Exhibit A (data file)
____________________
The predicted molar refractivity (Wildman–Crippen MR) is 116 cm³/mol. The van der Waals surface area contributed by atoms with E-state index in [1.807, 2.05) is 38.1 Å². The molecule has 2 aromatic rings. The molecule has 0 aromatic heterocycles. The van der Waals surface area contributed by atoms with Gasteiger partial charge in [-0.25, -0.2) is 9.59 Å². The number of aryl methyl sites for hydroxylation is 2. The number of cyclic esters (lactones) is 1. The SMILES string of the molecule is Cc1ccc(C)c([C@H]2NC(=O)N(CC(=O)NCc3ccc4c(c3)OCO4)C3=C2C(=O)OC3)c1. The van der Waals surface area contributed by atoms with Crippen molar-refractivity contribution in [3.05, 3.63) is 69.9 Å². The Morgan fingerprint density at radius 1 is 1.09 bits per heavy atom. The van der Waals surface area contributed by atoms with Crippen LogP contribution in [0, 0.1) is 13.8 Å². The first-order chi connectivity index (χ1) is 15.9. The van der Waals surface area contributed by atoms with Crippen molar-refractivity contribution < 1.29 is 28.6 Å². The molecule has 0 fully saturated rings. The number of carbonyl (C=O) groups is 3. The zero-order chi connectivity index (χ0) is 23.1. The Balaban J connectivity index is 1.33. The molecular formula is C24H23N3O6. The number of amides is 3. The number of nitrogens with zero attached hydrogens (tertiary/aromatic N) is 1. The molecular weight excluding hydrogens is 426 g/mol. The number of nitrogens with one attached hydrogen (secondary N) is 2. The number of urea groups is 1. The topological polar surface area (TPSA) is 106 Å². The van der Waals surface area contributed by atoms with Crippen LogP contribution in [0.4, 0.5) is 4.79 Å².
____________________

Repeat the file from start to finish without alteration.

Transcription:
The predicted molar refractivity (Wildman–Crippen MR) is 116 cm³/mol. The van der Waals surface area contributed by atoms with E-state index in [1.807, 2.05) is 38.1 Å². The molecule has 2 aromatic rings. The molecule has 0 aromatic heterocycles. The van der Waals surface area contributed by atoms with Gasteiger partial charge in [-0.25, -0.2) is 9.59 Å². The number of aryl methyl sites for hydroxylation is 2. The number of cyclic esters (lactones) is 1. The SMILES string of the molecule is Cc1ccc(C)c([C@H]2NC(=O)N(CC(=O)NCc3ccc4c(c3)OCO4)C3=C2C(=O)OC3)c1. The van der Waals surface area contributed by atoms with Crippen molar-refractivity contribution in [3.05, 3.63) is 69.9 Å². The Morgan fingerprint density at radius 1 is 1.09 bits per heavy atom. The van der Waals surface area contributed by atoms with Crippen LogP contribution in [0, 0.1) is 13.8 Å². The first-order chi connectivity index (χ1) is 15.9. The van der Waals surface area contributed by atoms with Crippen molar-refractivity contribution < 1.29 is 28.6 Å². The molecule has 0 fully saturated rings. The number of carbonyl (C=O) groups is 3. The zero-order chi connectivity index (χ0) is 23.1. The Balaban J connectivity index is 1.33. The molecular formula is C24H23N3O6. The number of amides is 3. The number of nitrogens with zero attached hydrogens (tertiary/aromatic N) is 1. The molecular weight excluding hydrogens is 426 g/mol. The number of nitrogens with one attached hydrogen (secondary N) is 2. The number of urea groups is 1. The topological polar surface area (TPSA) is 106 Å². The van der Waals surface area contributed by atoms with Crippen LogP contribution in [0.4, 0.5) is 4.79 Å².